Wednesday, May 6, 2015

LED Perfection Through Trial and Error

Given how more modern cars have nice, brightly lit (and even sometimes OLED based) gauge clusters, replacing the OEM incandescent light bulbs is a popular mod for these older Skylines.  It's easy and the difference is dramatic.

OEM bulbs on top, LEDs on bottom
(This photo and next two courtesy of the seller's Yahoo Auction page)
I can't remember exactly when I first replaced the OEM light bulbs in my car's gauge clusters for LEDs (maybe in 2009?), but I initially used these that I found on Yahoo Auctions, sold by a guy who apparently hand makes these very interesting "flower" type LED bulbs:

T10 size for the main gauge bulbs, and T6.5 for the auxiliary bulbs
-this is for the R32 gauge panel but it's the same for the R33
He claimed that, as an R32 owner he had tried several different types of LEDs but was never satisfied with the brightness, so he fashioned his own.   I too was never able to find LEDs that looked like this, so I gave it a shot... and they were good, but I always wondered, could they be better?

Here is a better view of these "flower" LED bulbs - handcrafted mess?
So I did some research, and found the latest tech LEDs with labels such as "CREE" and "SMD" - and they usually listed wattage as well. These were widely acknowledged as much brighter than earlier  LEDs.  I mean, if you believe the hype, who wouldn't want more brightness, and more power??


Obviously, these seemed to be built in a proper factory, had higher wattage and were brighter and so while those "flower" bulbs I had gotten off of Yahoo Auctions were pretty good, I presumed that using higher tech, more powerful LEDs would result in an overall better experience.  So I went ahead and ordered a set of 5 bulbs for the main gauge cluster (T10 size).

I then went ahead and installed them, only to end up with this:
Can you see how some numbers don't look as bright as the others? Yes, I have OCD.
Incidentally, this photo was taken just last week, not at the time of the original install of the CREE LEDs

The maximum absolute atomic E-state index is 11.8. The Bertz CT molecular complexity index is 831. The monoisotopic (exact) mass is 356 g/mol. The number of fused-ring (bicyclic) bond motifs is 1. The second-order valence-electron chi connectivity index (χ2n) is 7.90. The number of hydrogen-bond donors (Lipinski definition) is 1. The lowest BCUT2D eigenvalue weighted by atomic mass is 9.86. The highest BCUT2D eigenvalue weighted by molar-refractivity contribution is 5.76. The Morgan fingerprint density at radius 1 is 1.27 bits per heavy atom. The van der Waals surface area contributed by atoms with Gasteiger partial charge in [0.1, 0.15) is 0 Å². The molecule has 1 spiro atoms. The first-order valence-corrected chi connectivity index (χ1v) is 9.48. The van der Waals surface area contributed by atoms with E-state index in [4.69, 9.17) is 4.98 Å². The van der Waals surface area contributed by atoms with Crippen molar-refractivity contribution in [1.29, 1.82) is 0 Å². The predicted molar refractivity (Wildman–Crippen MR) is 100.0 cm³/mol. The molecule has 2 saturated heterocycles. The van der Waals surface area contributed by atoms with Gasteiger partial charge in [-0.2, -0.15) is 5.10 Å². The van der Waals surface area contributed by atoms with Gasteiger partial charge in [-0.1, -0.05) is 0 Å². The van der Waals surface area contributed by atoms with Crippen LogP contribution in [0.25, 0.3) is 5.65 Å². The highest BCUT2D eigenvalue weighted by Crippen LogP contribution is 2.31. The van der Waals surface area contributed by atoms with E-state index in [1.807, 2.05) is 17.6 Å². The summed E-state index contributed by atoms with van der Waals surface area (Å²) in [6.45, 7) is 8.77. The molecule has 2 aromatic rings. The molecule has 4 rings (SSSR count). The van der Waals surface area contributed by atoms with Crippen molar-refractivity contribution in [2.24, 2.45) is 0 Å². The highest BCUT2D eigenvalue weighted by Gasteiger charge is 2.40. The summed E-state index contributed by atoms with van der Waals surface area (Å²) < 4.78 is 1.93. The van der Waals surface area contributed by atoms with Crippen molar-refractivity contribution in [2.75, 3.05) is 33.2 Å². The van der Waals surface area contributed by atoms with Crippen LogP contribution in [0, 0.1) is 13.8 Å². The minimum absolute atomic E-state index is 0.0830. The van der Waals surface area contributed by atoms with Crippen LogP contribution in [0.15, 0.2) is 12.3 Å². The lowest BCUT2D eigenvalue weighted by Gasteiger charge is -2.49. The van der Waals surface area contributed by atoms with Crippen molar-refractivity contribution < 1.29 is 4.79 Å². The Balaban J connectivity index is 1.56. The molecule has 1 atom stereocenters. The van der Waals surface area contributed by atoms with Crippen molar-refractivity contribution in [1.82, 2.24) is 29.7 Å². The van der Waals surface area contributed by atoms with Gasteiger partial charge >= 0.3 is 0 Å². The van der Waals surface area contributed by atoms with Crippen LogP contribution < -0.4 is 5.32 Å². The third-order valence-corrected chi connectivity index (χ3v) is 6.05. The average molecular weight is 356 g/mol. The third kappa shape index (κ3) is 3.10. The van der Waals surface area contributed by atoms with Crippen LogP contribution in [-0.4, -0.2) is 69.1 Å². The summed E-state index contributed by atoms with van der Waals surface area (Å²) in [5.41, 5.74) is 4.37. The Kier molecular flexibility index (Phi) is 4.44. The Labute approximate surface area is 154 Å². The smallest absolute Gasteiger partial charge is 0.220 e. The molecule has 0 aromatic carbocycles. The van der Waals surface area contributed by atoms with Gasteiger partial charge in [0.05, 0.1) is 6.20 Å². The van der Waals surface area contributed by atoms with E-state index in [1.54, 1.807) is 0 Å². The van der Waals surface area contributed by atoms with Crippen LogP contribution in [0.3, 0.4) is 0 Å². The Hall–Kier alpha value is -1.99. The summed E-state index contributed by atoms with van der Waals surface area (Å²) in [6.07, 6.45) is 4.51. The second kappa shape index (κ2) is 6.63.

If you look at the photo, you can see how the "60," "80" and "160" seem to be dimmer than the other numbers - and indeed they are. The light dispersion simply isn't as good despite these newer type LEDs being supposedly brighter.  Also, I noticed that these LEDs actually run hotter as well.
The newer CREE SMD LED on the right (might be the 5050 chip type?)

Around the same time, I had gotten Robson Leather to work their carbon laying process on the standard plastic gauge surround.  It looks great... at least in daylight.

The end result:
Top is OEM, bottom is real carbon overlay by Robson.
Unfortunately, it turns out that at night, when backlit, the carbonized piece was letting some light through. There seemed to be some tiny pinholes - about 3 - which let in some light. Nothing major but enough to bother me (again, OCD).

However, as I almost never drive at night, yes it took me almost 3 years to get annoyed enough to decide to fix these problems.

First, I went and reinstalled the flower type LEDs:
Ahh, much better, all the lighting appears consistent
Second, I figured out that the pinholes in the carbon overlay that was letting light through, was likely due to process where Robson scrapes down the surface - as you can see in this photo from the backside and the yellow circle, if there are indents then scraping might result in the plastic being very thin or, perhaps even have pinholes.

Where I found some light leakage
The solution wasn't to paint it black, like I had postulated; rather, some black electrical tape did the trick.

But this wasn't all. While I had everything apart, I wondered whether it made sense to replace ALL the bulbs with LEDs.  In the end I decided that the warning lights, I could live with regular incandescent light bulbs. But, I decided I would try to see how LEDs would work on those lights which I use more frequently and thus, would want the LED's long life as well as brightness.

Unfortunately, the first experiment, using LEDs in the turn signal indication lights, did not go well:
LED on the left, and OEM bulb on the right.
I definitely prefer the look of the green arrow on the right, the left arrow actually looked blue! So LEDs don't work here.

On the other hand, the hi-beam indicator DID come out well:
Before, with OEM bulb
An LED. Much more crisp!
So now I have the main gauges with LEDs installed not just for the back lighting, but also for the high beam.

I also have done the HVAC panel, the defogger switch, and the hazard light switch, (I may not have blogged about this) however because there are no hot spot issues with those, I've left the LEDs in there alone.

So why am I doing this all of sudden? Stay tuned...


Zach Ketrow said...

Love the real carbon overlay for the cluster, it looks incredible, Aki.

Aki said...

Thanks Zach! I think you will like my next post so please check back tomorrow!